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Wolf wars: Can man and predator coexist in the West?

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The story of the Robinetts and the wolves is a tale of the modern West – of federal wildlife policies that have been remarkably successful in recovering nearly extinct animals and of the hardships some of those animals have caused as a result. Now, with the federal government taking the gray wolf off the endangered species list (ESL), the next chapter in this long-running narrative is about to unfold, revealing how well man and predator can coexist in the changing landscape and traditional political culture of the West.

In some respects, it will be a unique experiment. The federal government has rescued numerous species from biological oblivion and removed them from the ESL – from bald eagles to peregrine falcons to the American alligator. But never before has it revived a population of large carnivores and taken it out from under the shield of federal protection.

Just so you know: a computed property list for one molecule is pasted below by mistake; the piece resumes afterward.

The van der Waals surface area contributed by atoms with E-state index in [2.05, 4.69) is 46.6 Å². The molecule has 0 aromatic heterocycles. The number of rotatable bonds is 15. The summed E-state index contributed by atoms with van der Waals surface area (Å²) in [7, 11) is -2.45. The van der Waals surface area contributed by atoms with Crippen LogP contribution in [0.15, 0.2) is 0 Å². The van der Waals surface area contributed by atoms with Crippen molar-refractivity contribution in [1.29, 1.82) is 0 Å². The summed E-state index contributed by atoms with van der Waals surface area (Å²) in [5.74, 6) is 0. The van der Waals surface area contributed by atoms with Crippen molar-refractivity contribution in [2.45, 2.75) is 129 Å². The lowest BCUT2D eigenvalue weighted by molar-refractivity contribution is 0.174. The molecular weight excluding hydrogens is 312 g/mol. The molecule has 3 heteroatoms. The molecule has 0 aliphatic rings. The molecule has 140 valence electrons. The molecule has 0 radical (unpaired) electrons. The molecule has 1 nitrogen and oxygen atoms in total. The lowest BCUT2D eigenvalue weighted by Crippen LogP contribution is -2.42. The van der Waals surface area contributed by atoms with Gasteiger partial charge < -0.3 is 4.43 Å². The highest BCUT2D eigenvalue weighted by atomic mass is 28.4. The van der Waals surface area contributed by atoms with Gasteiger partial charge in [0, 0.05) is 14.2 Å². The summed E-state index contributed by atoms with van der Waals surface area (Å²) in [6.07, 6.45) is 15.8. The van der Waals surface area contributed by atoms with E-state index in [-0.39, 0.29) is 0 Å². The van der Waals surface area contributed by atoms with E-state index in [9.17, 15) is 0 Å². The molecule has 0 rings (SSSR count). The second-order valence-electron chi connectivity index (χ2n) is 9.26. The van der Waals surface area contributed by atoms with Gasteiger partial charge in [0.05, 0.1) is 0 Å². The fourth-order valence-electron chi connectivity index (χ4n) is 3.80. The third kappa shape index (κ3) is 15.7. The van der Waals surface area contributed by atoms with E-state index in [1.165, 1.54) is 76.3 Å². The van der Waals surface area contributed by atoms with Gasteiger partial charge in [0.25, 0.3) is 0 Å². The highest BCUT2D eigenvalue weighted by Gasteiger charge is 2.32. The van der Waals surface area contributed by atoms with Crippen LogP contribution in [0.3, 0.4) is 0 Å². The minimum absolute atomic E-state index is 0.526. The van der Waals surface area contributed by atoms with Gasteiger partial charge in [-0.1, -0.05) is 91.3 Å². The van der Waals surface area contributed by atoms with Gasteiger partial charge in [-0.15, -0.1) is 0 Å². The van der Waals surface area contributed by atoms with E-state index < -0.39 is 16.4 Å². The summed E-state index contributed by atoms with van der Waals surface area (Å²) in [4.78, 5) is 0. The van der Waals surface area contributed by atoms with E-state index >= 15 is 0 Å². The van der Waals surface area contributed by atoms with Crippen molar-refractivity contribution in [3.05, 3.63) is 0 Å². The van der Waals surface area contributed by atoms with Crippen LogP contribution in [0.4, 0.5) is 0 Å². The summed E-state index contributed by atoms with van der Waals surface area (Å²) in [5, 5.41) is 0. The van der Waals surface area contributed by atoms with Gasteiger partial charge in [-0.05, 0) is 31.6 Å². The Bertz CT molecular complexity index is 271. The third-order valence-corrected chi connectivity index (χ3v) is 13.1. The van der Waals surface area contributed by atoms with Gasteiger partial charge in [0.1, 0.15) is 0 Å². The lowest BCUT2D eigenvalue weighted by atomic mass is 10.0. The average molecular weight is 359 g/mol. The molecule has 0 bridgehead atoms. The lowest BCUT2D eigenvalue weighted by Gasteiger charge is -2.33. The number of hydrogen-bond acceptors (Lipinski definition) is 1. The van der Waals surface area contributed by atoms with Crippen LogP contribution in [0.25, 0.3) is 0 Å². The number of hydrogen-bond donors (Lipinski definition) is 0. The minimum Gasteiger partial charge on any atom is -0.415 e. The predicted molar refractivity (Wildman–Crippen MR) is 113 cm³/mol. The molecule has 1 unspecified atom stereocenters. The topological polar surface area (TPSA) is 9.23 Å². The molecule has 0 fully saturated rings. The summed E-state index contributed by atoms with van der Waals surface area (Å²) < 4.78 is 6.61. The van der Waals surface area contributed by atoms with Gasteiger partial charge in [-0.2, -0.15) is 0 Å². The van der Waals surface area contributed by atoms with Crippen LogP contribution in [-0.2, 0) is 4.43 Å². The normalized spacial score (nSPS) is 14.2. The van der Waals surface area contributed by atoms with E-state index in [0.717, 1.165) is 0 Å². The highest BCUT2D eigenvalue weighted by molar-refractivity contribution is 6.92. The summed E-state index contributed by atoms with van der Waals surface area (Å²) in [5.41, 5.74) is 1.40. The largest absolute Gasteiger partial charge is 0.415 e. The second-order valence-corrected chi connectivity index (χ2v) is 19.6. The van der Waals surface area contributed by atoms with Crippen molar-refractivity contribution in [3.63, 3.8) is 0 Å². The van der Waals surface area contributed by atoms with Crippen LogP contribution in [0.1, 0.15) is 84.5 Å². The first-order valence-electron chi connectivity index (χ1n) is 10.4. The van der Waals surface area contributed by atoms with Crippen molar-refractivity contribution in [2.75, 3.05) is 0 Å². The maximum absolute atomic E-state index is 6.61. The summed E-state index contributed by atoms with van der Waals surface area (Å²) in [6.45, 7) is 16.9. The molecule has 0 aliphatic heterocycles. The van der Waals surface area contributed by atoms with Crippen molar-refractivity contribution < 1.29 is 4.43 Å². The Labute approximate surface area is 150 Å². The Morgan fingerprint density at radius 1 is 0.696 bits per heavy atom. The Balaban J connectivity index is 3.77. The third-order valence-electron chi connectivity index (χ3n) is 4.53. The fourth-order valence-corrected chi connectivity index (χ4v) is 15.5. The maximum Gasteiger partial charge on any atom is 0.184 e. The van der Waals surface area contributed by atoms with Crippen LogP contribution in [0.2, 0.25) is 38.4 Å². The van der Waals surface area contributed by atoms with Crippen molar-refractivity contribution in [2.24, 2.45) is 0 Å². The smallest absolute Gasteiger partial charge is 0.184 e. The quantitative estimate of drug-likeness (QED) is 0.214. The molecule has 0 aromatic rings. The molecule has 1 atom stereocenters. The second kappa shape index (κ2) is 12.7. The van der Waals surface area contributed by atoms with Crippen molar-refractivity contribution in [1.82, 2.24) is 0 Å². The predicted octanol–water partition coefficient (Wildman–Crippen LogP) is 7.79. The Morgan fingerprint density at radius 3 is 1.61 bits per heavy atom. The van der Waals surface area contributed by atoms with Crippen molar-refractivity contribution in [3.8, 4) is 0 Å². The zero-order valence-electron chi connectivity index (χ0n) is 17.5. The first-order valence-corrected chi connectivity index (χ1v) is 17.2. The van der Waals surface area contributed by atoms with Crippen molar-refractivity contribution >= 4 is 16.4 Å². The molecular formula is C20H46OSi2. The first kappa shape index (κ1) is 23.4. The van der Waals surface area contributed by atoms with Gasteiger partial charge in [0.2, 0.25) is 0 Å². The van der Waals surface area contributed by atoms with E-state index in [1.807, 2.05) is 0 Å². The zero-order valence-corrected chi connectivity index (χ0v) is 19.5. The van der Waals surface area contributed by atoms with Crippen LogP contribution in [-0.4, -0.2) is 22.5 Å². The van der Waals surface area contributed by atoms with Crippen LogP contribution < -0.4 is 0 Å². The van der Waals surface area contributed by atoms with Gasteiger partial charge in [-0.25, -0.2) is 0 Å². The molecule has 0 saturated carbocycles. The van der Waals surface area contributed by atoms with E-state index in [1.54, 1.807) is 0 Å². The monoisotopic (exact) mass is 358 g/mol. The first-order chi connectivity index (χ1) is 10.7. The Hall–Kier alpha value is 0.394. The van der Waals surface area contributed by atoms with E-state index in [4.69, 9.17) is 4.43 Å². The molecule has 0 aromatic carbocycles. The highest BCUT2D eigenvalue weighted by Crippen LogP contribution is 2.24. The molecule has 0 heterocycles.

Editor's note: Staff photographer Ann Hermes produced this video, in which a rancher and retired biologist discuss the difficulties of delisting wolves in Wyoming.

In May, US Interior Secretary Ken Salazar announced the removal of wolves from the federal protected list in eight states across the West and upper Great Lakes. The move highlighted – dramatically – how extensive the comeback has been for an animal once exterminated from 99 percent of the contiguous United States. But it also cleared the way for wolves to be hunted, trapped, and more easily killed in defense of private property – something ranchers have long sought. Environmentalists worry this will lead to a shooting gallery for wolves and undermine one of the great wildlife recovery efforts in history.

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